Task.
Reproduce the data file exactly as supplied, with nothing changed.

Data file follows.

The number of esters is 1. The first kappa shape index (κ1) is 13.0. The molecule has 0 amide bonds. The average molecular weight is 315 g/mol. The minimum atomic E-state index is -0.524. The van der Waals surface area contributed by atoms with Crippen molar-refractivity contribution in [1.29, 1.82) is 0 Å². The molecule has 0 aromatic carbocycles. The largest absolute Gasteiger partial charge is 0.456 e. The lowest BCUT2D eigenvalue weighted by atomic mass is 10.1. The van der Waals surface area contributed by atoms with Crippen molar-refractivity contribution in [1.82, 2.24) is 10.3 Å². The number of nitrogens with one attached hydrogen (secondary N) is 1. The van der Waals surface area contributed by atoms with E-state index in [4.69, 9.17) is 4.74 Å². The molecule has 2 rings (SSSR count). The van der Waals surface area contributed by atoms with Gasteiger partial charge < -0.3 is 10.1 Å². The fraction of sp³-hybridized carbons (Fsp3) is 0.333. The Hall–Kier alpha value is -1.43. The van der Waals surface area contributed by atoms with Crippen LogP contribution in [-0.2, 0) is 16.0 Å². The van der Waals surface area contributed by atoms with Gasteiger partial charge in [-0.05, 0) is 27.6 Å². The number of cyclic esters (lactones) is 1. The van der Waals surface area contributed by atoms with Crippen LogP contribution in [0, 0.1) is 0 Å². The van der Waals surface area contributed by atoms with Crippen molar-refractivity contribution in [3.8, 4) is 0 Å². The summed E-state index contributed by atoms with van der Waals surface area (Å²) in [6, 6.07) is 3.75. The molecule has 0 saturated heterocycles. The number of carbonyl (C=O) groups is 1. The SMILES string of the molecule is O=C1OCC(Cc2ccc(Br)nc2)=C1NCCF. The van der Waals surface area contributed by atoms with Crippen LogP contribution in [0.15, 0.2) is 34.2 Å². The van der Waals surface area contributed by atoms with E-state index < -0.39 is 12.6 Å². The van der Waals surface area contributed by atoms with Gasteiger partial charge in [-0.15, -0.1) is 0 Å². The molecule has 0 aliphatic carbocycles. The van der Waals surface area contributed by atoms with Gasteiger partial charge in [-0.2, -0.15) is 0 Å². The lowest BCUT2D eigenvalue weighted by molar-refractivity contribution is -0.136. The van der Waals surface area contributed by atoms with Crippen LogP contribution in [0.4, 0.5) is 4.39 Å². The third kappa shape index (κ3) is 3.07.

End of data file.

The number of esters is 1. The first kappa shape index (κ1) is 13.0. The molecule has 0 amide bonds. The average molecular weight is 315 g/mol. The minimum atomic E-state index is -0.524. The van der Waals surface area contributed by atoms with Crippen molar-refractivity contribution in [1.29, 1.82) is 0 Å². The molecule has 0 aromatic carbocycles. The largest absolute Gasteiger partial charge is 0.456 e. The lowest BCUT2D eigenvalue weighted by atomic mass is 10.1. The van der Waals surface area contributed by atoms with Crippen molar-refractivity contribution in [1.82, 2.24) is 10.3 Å². The number of nitrogens with one attached hydrogen (secondary N) is 1. The van der Waals surface area contributed by atoms with E-state index in [4.69, 9.17) is 4.74 Å². The molecule has 2 rings (SSSR count). The van der Waals surface area contributed by atoms with Gasteiger partial charge < -0.3 is 10.1 Å². The fraction of sp³-hybridized carbons (Fsp3) is 0.333. The Hall–Kier alpha value is -1.43. The van der Waals surface area contributed by atoms with Crippen LogP contribution in [-0.2, 0) is 16.0 Å². The van der Waals surface area contributed by atoms with Gasteiger partial charge in [-0.05, 0) is 27.6 Å². The number of cyclic esters (lactones) is 1. The van der Waals surface area contributed by atoms with Crippen LogP contribution in [0, 0.1) is 0 Å². The van der Waals surface area contributed by atoms with Crippen molar-refractivity contribution in [3.8, 4) is 0 Å². The summed E-state index contributed by atoms with van der Waals surface area (Å²) in [6, 6.07) is 3.75. The molecule has 0 saturated heterocycles. The number of carbonyl (C=O) groups is 1. The SMILES string of the molecule is O=C1OCC(Cc2ccc(Br)nc2)=C1NCCF. The van der Waals surface area contributed by atoms with Crippen LogP contribution in [0.15, 0.2) is 34.2 Å². The van der Waals surface area contributed by atoms with E-state index < -0.39 is 12.6 Å². The van der Waals surface area contributed by atoms with Gasteiger partial charge in [-0.15, -0.1) is 0 Å². The molecule has 0 aliphatic carbocycles. The van der Waals surface area contributed by atoms with Gasteiger partial charge in [-0.2, -0.15) is 0 Å². The lowest BCUT2D eigenvalue weighted by molar-refractivity contribution is -0.136. The van der Waals surface area contributed by atoms with Crippen LogP contribution in [0.4, 0.5) is 4.39 Å². The third kappa shape index (κ3) is 3.07.